A common problem I see in sales is the fallacy that the person you are talking to wants what you have to sell. They don’t. They don’t care about what is important to you, they only care about what is important to them. And that is different for every person.
If you start your sales pitch by going into detail on what you offer, you are going to lose the sale. People don’t care about your features or the thing that you like to talk up. Until you know what interests them, every word that comes out of your mouth has the potential to drive them away so stop talking and start asking. Have a conversation. Broadly go over what you do, but then start asking them questions about things that will tease out relevant information you can use to tell them why what you have will help them. It may be a specific need they have (invoicing, reporting, online chat), or it may be a feeling they have that needs to be satisfied.
For instance, if you have software that helps small businesses run their business, the absolute worst thing you can do in a demo is start at the main screen and start telling them all about that screen, line by line, control by control. They don’t care! And you have already lost them.
Instead, start broadly by showing them the app and giving them some light info, like how the app installs or that you access it via a browser. This should take a minute, tops. Think “small talk”, not “white paper”.
Load the app. But then, before you start talking about what it does, ask them some questions. The obvious one is, do you use some business management software now, and what parts do you struggle with? They may go into some aspect that particularly gripes them, like scheduling customers, or running reports, or how it loses data. That is what you talk about. Only that for now. Tell them how much better yours will be because of X, Y, and Z. These are easy wins.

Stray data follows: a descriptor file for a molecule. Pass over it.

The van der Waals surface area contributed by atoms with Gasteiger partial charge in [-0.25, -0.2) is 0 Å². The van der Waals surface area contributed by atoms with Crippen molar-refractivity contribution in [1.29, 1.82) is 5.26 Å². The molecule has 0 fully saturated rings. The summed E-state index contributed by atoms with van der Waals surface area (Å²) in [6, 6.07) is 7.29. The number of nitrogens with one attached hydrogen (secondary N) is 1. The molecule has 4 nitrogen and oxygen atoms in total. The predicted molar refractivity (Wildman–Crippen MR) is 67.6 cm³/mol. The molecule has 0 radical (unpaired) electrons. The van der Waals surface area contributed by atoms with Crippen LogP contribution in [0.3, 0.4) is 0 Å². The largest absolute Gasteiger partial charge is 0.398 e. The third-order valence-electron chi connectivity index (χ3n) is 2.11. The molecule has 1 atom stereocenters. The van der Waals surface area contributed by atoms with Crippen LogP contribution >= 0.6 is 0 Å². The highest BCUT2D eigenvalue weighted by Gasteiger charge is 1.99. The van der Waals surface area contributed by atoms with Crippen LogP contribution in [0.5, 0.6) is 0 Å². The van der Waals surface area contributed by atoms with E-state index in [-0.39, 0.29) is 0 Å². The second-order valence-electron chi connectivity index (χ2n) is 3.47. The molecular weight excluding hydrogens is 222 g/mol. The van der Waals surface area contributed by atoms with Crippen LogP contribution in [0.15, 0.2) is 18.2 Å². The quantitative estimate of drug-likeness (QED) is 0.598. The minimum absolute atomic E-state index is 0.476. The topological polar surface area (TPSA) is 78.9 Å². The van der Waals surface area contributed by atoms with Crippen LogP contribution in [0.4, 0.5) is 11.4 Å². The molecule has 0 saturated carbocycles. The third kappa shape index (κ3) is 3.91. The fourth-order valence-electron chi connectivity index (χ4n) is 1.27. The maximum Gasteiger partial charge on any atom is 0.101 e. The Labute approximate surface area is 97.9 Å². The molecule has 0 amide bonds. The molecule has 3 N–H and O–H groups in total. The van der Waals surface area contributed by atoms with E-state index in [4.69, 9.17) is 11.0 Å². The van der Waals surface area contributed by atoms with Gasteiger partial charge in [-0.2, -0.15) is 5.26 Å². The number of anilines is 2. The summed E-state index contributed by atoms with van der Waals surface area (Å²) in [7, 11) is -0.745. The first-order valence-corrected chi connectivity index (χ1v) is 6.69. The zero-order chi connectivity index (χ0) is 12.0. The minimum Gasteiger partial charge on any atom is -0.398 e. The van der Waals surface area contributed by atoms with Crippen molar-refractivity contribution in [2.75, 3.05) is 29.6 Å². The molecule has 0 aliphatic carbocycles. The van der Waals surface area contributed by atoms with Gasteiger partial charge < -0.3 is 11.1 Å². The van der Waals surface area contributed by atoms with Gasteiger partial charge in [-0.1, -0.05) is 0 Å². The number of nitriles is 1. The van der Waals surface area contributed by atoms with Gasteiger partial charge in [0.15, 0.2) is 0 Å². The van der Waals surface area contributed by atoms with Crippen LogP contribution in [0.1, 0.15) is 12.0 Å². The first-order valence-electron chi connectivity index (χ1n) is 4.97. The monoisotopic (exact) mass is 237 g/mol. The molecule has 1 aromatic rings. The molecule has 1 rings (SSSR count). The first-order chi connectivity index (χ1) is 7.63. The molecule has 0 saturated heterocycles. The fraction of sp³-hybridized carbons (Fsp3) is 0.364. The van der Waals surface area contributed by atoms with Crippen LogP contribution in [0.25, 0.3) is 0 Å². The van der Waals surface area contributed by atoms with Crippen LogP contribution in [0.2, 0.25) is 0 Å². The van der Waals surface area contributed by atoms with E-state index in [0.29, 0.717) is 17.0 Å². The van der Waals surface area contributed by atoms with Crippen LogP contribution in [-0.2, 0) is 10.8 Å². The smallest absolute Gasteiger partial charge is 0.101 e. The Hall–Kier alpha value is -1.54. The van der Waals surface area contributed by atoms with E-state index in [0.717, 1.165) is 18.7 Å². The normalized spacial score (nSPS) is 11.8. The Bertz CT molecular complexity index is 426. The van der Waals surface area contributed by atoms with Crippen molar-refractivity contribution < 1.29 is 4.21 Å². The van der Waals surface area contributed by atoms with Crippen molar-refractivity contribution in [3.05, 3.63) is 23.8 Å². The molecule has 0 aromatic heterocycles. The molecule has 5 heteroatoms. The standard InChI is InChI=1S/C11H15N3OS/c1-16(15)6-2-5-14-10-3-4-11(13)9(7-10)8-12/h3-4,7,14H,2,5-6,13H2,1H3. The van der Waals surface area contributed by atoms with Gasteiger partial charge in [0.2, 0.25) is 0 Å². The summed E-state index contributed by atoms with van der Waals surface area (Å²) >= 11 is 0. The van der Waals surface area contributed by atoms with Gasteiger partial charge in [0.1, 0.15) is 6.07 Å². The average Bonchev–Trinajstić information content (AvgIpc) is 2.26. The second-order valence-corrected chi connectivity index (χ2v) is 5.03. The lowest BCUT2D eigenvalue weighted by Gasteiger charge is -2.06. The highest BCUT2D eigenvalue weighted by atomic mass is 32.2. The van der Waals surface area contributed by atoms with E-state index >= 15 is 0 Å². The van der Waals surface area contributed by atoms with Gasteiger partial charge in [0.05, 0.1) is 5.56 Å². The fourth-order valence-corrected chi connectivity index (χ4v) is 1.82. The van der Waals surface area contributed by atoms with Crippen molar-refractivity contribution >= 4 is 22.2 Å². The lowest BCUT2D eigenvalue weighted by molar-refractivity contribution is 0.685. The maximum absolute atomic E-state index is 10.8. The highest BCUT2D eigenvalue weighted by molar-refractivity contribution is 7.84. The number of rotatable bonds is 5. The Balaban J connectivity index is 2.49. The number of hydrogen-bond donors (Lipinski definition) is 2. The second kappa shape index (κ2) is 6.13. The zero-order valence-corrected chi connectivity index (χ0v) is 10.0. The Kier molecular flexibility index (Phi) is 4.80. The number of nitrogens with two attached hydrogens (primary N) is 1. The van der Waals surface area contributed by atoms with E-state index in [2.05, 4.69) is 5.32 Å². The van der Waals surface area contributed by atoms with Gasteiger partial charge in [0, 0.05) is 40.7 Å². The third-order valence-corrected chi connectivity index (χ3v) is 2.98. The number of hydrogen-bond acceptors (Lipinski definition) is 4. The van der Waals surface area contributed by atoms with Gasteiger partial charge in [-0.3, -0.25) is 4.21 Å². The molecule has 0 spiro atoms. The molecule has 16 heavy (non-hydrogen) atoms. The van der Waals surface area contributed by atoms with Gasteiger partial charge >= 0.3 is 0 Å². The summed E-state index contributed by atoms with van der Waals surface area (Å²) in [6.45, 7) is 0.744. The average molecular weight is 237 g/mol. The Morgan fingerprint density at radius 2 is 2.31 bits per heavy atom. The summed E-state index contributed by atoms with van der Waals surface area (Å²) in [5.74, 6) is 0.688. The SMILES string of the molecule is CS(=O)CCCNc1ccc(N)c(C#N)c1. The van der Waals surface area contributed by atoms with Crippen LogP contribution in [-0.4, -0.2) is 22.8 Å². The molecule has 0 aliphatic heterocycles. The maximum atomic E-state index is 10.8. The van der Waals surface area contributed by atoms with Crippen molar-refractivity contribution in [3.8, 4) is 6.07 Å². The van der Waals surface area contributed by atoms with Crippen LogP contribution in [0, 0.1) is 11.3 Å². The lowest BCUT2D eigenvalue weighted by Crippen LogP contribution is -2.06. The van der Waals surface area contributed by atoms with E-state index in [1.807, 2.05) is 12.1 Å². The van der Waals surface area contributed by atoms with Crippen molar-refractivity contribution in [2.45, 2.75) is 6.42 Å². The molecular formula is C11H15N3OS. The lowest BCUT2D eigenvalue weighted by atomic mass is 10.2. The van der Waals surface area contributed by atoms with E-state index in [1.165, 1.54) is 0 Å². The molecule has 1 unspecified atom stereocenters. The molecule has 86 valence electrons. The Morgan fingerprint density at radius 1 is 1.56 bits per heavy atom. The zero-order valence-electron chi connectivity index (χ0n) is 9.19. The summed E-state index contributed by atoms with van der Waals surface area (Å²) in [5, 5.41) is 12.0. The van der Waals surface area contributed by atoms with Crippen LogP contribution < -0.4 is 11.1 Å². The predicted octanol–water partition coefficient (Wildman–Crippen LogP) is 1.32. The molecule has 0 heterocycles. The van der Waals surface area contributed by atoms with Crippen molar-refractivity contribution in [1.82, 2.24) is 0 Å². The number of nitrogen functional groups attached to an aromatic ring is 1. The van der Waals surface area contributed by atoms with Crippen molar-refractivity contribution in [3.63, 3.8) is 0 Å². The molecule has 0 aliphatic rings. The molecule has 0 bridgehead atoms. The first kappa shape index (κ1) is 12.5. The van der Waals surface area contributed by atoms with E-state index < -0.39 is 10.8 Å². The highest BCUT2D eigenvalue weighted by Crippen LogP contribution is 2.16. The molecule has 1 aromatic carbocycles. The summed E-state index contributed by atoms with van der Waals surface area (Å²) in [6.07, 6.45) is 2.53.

They may drop something like “when the website fails to allow a customer to schedule an appointment online, it is embarrassing and it hurts our image”. Listen closely, they are telling you what feelings are important to them. They want to feel competent and respected. If your software can help with that, weave it in to your conversation.
From there they will probably start asking about other areas of interest. Don’t bullshit them. If your software/product does not do something well, be upfront and honest about it. Don’t try to minimize it and play it off. People will be surprisingly forgiving about certain things if your product does other things that are the important to them. And if it does not do that one important thing that they need? Well, it may not be the right product for them. They will appreciate the honesty and still respect your company. And if you run into the same thing it doesn’t do over and over, you have gained valuable insight into what your company needs to work on.